Once you’ve established the elements of functionality with your mockup, you can start focusing on the aesthetics, which will include the general style of the site, logos, icons, structure, and call-to-action elements.

Here’s a basic mockup I put together inspired by my love for Jeff Goldblum and Jurassic Park using Vectornator X:

Avoid common pitfalls when putting together your web design mockup, as they will either lead to a failed project or to your client kicking it back to you with some serious questions about your abilities. These common issues include having too many details, illegible text, and poor color combinations.

With all of this in mind, the process will be easier if you’re using the best tools on the market to start creating your professional web design mockups.

Notable Vectornator X Features for Web Design Mockups

Vectornator X veered from the well-trodden path of other graphic design software with its fundamental premise of being designed with touch in mind and optimized for iPads.

Because of this design choice, using an Apple pencil — or even your fingers — feels completely natural when you begin creating vector shapes for your wireframe and web design mockups when using the app.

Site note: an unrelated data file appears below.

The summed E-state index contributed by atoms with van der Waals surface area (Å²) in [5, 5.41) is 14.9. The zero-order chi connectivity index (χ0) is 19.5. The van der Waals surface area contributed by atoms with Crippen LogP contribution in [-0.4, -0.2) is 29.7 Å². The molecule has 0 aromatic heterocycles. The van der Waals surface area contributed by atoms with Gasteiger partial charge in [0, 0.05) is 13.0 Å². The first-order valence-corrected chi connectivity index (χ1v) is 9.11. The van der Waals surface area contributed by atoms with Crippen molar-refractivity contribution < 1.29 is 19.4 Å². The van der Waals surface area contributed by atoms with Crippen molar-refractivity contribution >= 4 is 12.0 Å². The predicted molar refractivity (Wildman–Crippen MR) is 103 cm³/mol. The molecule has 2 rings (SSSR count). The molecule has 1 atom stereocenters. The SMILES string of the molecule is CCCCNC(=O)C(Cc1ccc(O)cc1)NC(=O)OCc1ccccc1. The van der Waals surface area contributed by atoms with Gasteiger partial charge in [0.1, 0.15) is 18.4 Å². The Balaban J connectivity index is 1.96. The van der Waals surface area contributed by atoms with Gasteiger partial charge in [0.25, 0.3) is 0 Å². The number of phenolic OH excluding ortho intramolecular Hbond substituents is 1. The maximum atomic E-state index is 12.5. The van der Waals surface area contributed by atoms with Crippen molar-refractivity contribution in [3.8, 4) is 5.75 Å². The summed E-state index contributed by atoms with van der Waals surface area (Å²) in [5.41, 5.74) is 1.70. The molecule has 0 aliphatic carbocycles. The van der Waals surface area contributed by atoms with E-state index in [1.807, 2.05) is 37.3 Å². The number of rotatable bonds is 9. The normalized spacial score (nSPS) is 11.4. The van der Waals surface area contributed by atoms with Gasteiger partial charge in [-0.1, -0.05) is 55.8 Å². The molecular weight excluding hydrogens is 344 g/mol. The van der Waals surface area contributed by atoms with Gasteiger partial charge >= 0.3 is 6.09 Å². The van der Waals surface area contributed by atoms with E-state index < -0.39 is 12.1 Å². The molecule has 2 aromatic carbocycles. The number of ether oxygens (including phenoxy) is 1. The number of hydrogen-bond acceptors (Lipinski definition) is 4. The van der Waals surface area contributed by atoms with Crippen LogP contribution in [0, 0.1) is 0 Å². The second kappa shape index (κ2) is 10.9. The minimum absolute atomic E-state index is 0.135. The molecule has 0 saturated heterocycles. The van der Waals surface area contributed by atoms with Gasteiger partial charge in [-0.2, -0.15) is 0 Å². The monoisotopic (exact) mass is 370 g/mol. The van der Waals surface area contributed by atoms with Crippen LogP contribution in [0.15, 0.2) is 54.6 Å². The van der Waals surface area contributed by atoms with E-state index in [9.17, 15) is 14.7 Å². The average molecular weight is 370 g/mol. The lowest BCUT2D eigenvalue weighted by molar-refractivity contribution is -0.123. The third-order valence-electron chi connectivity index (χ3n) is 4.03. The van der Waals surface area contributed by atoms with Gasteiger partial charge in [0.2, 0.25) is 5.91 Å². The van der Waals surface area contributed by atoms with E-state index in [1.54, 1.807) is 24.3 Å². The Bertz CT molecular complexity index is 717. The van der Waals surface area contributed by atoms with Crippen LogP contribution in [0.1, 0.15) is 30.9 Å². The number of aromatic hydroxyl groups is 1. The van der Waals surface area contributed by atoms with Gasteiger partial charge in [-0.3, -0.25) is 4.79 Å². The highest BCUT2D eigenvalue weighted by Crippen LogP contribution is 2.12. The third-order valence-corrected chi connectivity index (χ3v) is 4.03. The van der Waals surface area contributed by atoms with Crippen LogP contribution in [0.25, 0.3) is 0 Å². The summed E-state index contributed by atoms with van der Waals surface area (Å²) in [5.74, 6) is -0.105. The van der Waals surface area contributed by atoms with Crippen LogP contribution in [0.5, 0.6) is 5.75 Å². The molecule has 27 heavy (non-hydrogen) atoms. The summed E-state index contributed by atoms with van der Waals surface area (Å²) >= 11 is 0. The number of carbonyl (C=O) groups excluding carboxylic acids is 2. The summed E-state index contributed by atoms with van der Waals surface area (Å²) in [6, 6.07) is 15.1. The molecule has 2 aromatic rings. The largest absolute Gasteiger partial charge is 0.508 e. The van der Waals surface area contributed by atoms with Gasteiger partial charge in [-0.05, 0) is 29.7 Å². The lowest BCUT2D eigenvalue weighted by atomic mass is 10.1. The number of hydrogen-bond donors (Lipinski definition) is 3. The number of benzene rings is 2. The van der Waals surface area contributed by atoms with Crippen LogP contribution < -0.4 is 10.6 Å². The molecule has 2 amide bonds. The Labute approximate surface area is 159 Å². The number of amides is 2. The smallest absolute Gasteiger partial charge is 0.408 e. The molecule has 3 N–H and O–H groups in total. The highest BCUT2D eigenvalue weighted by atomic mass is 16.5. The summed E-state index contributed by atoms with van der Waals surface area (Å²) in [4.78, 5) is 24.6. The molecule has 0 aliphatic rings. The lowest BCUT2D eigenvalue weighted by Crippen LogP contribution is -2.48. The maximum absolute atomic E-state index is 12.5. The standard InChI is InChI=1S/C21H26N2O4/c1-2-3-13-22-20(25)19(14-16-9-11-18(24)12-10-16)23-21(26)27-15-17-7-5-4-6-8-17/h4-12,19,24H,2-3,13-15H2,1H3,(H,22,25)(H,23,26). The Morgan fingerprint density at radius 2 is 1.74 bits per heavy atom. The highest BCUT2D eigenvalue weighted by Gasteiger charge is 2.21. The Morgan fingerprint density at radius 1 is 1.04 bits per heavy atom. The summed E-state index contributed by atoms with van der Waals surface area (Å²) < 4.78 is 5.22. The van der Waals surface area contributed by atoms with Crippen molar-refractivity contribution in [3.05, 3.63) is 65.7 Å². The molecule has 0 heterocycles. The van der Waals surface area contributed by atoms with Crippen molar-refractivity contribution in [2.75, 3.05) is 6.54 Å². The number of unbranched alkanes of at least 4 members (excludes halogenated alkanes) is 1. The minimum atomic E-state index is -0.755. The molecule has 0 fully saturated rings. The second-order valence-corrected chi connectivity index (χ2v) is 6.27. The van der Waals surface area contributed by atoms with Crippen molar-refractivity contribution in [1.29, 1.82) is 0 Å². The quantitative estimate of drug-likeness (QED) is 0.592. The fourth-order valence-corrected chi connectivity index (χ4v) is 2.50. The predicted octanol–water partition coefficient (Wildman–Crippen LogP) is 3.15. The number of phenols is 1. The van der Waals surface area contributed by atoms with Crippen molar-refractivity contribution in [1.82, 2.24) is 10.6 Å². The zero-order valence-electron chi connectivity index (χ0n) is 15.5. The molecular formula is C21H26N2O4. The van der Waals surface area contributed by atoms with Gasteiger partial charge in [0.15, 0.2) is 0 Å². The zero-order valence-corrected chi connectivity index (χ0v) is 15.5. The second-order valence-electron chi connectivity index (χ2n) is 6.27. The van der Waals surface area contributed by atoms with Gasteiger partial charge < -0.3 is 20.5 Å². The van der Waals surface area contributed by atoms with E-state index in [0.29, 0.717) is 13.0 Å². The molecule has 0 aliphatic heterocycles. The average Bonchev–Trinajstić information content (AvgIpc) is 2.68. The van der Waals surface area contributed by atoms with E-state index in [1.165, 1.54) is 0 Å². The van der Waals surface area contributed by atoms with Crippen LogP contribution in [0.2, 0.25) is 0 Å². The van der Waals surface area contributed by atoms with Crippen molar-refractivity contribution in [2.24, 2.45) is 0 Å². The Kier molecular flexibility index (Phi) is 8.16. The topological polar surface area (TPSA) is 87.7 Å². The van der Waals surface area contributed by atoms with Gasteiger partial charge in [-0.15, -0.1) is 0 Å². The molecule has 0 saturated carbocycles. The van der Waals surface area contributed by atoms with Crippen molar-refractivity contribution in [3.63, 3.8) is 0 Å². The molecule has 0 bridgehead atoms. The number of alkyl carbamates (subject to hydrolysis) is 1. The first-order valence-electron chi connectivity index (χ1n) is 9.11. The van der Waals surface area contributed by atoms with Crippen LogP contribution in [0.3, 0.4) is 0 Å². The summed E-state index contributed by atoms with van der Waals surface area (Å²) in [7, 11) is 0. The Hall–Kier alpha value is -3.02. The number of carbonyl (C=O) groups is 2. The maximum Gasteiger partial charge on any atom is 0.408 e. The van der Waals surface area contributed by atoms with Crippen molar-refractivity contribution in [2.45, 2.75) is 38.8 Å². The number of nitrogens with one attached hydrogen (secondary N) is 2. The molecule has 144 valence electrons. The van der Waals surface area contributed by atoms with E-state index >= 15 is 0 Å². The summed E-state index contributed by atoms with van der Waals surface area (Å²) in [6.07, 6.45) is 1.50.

Along these same lines, the interface is clean, simple, and straightforward. Even a freelance web designer new to the game can produce professional-quality work with ease. But if you ever get stuck, there are many tutorials on how to master using the app.

Because the app was designed with touch as a fundamental building block, the gesture you’ve become accustomed to using while operating an iPad or any mobile device with your stylus (or fingers) comes naturally when directing the program. Tapping to open features, draw guidelines, and rendering vectors with your fingers are all intuitive processes.

Additionally, two-finger gestures can be used to undo changes, three-finger gestures to redo, and there are loads of swiping options to effortlessly move through various aspects of your project.



Of course, Vectornator X packs a lot more punch with its features than merely having a clean interface and impressive swipe actions.

Here are a few worth mentioning in tandem with web design mockups:

Arguably the Best Auto-trace Function

The feature that web designers are falling in love with on Vectornator X is the machine-learning-based auto-trace function.

No designer is immune to the frustrations that come with manually tracing images to create vectors. Not only can the process be irritating, but it is incredibly time-consuming even for the most adept at manual tracing.

With just a few taps, you can easily trace an existing image or photograph. From this, the app will create a vector with multiple layers that you can move around and edit.